This year we've been lucky enough to have some decent weather here in England that doesn't make me look enviously at their short sleeves and sun visors.  So what better way to celebrate the sun than with a homage to one of the greatest golfers, and four times Green Jacket wearer, Arnold Palmer. 

An 'Arnold Palmer' is a drink, usually served in the States, that is comprised half iced tea and half 'old fashioned' lemonade.  History has it that Palmer was heard ordering the mix sometime in the late 60's and soon his name became synonymous with the beverage. (a 'John Daly' sees the drink spiked with a slug of vodka.) Now days you can even buy official bottles and cans of the the stuff endorsed by the man himself.

To take the idea one step further I decided to make tea flavoured cupcakes with a lemon flavoured frosting, an idea I first saw while while watching Georgia native Paula Deen on the Food network one afternoon. Although fancy cupcakes are not the kind of things I normally go for I thought it would be nice to do something a bit different.  After all it's not everyday you get to garnish your food with an neon straw.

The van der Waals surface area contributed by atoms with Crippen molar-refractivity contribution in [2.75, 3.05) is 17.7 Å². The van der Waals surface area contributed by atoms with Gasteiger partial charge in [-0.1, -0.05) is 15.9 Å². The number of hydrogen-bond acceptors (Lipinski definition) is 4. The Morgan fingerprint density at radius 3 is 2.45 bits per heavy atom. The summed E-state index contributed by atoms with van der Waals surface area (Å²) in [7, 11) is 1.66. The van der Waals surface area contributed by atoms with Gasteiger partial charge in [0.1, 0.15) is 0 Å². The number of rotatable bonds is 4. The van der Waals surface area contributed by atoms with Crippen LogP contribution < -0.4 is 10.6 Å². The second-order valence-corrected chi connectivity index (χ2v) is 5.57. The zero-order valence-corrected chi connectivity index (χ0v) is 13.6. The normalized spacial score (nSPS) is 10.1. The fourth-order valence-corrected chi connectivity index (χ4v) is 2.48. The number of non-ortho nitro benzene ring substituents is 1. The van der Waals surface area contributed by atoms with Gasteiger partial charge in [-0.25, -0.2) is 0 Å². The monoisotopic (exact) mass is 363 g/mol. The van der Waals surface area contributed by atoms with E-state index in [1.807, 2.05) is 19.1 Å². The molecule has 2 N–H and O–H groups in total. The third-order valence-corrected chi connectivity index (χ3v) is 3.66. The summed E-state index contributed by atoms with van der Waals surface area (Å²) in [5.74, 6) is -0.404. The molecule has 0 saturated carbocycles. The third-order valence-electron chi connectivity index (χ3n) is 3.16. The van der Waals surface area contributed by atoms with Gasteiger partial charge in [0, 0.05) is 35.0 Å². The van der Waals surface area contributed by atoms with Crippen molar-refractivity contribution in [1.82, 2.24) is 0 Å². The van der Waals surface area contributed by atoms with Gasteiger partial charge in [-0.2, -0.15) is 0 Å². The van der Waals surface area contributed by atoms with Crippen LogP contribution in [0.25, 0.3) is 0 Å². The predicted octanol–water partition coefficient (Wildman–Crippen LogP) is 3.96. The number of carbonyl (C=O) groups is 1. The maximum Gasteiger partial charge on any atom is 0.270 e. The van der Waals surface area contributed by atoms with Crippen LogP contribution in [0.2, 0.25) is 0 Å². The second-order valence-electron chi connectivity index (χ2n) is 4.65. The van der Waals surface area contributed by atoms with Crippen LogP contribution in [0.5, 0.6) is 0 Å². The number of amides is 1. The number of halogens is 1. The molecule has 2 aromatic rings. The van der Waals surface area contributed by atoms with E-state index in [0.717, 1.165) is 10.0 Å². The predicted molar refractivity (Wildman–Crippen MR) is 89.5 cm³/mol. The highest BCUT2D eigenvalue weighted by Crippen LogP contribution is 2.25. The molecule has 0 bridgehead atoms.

On googling the recipe I found that reviews for it didn't seem too positive, bemoaning the lack of tea flavour and wisdom of using two whole sticks of butter for the frosting.  Unfazed I decided to use a plain cupcake recipe, and infuse some Lady Grey tea bags into the milk.  I also put a few tea leaves into the batter mix, for extra flavour, and then topped the cakes with a lemon buttercream.  

Arnold Palmer Cupcakes